Even if I describe this book as “lush” and “sensuous” and every other such adjective, I am still not sure whether this would fully convey the evocative, over-powering descriptions of the heat and colour and humidity and darkness of the Amazon, the main backdrop against which this wonderful story unfolds.
As we journey with the intrepid Dr Marina Singh from snowy Minnesota, to Manaus, and then ever further into the heart of the Amazon, we feel the heat, we share her insect bites, we share her terror of snakes, and we are as puzzled as she is by the mystery awaiting her. The writer conjures up the sense of primal fear of the stifling heat and unknown sounds, of the wildlife, the dangers, even of the tribal people with their endearing yet inexplicable behaviour.
The book is a carefully composed series of contrasts which somehow mirror each other, and are cleverly inter-woven.
Marina is – as her surname would imply – of Indian extraction. Her mother was American, from the windy, snowy mid-west state of Minnesota. Her father was from the steaming, crowded Indian city of Calcutta. Her parents go their separate ways when she is a baby, and she only sees her father intermittently after that. As a rather scared child she saw him in India on occasional trips, but the crowds and noise and heat overwhelmed her. As an adult, and all though the book, she sees her late father in her nightmares, screaming out loud in her terror of losing him again.
The nightmarish dreams of India are reflected by the reality of her days – a dangerous, sometimes life-threatening trip up the Amazon, to try and track down a missing colleague from Minnesota.
Marina doesn’t lack for courage in the new, unfamiliar world of the Brazilian rain-forest.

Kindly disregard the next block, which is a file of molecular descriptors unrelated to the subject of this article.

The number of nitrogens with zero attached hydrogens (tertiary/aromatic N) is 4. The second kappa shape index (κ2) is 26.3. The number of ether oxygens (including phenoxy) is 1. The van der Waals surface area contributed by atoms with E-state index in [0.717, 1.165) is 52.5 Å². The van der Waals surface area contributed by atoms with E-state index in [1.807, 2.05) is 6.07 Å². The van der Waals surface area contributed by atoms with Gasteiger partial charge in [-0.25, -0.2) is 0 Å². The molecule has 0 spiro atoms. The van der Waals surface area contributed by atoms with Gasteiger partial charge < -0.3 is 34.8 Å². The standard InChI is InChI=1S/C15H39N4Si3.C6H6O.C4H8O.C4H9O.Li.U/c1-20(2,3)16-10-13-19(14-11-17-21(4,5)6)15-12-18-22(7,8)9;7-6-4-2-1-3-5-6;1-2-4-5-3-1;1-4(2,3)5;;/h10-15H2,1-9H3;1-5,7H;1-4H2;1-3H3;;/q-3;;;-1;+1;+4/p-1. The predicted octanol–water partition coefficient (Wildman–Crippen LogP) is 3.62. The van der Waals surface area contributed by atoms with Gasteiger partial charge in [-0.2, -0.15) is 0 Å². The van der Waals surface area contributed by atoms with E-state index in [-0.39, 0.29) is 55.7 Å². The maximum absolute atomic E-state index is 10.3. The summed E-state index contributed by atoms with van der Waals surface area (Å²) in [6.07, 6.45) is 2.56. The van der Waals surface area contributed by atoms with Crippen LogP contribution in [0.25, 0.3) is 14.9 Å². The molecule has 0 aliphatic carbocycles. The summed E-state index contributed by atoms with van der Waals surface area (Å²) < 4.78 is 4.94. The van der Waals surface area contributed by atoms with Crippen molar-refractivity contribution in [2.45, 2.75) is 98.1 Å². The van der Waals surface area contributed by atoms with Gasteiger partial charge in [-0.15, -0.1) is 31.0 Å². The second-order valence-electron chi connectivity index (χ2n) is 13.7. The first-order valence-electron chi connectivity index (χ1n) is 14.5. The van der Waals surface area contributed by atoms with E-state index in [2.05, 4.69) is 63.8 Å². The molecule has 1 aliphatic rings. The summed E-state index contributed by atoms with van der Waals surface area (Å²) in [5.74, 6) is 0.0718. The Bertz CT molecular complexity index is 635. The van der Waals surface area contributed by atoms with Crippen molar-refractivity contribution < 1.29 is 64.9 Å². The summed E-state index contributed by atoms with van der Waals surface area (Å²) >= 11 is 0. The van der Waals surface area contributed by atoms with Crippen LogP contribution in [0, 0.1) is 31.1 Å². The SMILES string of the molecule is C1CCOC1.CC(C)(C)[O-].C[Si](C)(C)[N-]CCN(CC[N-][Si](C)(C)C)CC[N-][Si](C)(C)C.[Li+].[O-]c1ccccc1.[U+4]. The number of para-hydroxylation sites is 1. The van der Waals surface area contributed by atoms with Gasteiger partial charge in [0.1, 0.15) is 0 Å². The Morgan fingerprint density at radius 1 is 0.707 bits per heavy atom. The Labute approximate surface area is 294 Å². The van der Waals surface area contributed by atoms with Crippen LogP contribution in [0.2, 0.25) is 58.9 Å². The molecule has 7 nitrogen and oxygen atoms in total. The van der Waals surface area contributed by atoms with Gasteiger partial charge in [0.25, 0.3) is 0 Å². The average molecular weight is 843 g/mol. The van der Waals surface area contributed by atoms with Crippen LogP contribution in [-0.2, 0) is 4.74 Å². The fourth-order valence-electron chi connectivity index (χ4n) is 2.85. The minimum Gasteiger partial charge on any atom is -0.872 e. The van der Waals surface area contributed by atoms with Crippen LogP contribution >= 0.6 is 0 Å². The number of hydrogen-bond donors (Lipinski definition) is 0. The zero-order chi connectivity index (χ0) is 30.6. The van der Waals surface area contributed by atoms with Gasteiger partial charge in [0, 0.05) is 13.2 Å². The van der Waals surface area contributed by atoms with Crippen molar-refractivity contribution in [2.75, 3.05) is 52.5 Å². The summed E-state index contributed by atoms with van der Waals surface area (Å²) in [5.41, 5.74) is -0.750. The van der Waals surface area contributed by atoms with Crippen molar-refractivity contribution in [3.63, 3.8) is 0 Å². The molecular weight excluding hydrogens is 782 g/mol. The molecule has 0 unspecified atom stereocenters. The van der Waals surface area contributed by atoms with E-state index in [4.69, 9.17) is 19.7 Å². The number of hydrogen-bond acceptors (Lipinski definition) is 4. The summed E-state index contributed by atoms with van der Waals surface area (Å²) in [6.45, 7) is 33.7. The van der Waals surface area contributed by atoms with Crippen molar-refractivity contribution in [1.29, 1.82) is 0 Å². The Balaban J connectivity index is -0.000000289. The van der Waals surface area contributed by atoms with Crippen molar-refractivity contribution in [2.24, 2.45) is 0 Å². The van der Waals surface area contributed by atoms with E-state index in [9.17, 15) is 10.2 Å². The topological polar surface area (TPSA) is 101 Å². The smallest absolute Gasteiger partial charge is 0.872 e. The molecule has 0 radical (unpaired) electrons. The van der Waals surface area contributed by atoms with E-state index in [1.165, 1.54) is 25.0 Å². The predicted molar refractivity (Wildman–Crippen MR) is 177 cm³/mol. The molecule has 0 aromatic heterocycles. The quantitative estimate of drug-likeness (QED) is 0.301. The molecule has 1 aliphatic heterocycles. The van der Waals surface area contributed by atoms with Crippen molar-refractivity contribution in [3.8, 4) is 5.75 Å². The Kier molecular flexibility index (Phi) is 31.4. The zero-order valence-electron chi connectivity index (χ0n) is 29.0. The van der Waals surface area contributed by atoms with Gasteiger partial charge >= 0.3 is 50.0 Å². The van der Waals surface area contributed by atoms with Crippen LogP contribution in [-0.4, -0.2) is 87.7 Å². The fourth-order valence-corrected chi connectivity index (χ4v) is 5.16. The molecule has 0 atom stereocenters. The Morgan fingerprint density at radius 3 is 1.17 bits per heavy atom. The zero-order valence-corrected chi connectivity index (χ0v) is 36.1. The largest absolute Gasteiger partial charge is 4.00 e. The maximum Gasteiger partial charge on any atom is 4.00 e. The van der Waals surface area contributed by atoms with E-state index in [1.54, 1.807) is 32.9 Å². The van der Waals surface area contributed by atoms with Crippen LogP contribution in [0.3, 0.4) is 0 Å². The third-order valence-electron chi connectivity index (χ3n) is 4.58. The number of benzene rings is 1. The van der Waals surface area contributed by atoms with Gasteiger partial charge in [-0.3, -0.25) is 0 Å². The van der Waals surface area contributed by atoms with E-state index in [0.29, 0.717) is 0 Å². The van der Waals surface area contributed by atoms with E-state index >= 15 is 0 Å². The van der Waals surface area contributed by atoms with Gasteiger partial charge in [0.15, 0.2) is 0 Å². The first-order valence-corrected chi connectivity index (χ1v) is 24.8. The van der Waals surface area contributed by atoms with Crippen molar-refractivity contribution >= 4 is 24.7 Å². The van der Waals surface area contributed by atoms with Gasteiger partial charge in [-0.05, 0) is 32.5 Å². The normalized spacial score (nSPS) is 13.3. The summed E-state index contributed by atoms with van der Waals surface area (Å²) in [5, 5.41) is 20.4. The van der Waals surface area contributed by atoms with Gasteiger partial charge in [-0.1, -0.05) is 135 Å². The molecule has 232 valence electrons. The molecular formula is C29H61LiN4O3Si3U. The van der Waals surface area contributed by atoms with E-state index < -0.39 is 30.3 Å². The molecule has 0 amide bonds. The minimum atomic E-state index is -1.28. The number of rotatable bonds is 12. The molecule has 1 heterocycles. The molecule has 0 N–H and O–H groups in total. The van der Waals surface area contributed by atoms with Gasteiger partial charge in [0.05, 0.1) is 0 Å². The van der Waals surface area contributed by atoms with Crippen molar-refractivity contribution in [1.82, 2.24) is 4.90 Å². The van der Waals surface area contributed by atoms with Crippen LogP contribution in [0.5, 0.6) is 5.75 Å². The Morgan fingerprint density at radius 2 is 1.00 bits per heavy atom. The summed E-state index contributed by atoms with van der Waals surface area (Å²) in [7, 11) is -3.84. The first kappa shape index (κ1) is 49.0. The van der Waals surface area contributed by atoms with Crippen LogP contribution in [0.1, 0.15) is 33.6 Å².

She faces up to her demons when she meets up with her old university professor, the extraordinary Dr. Annick Swenson.
She faces up to the real nature of love and possession, in her relationship with the endearing little boy Easter. Although deaf and dumb, Easter is a pivotal character, binding together with his trust and love Marina, her missing colleague Anders, Annick, and the flakey young couple Barbara and Jacky Bovender, who live in Annick’s home in Manaus, and don’t really do much else.
Annick Swenson is larger than life, and totally believable for it. Searingly intelligent, fearless, passionate about her work, unsentimental, abrupt to the point of rudeness, she towers above everyone in the novel, and is the central figure from which all the closely interwoven threads of the story emanate.
There are moments of pure adrenalin pumping fear, and there are serious moral choices to be made. The decision as to whether one should leave tribal societies untouched or interfere is a leitmotiv throughout the book. Marina cannot imagine not helping the tribal people when they are in pain, but by so doing, she intrudes into a system that has worked – albeit with deaths and pain and suffering – for centuries.
The end is surprisingly happy – on one level – though the reuniting of one family is at the cost of ultimate betrayal.
Read this wonderful novel for the story, which is gripping, and for the descriptive prose, which is luscious.
Printed by Bloomsbury, the paperback costs £11.99.
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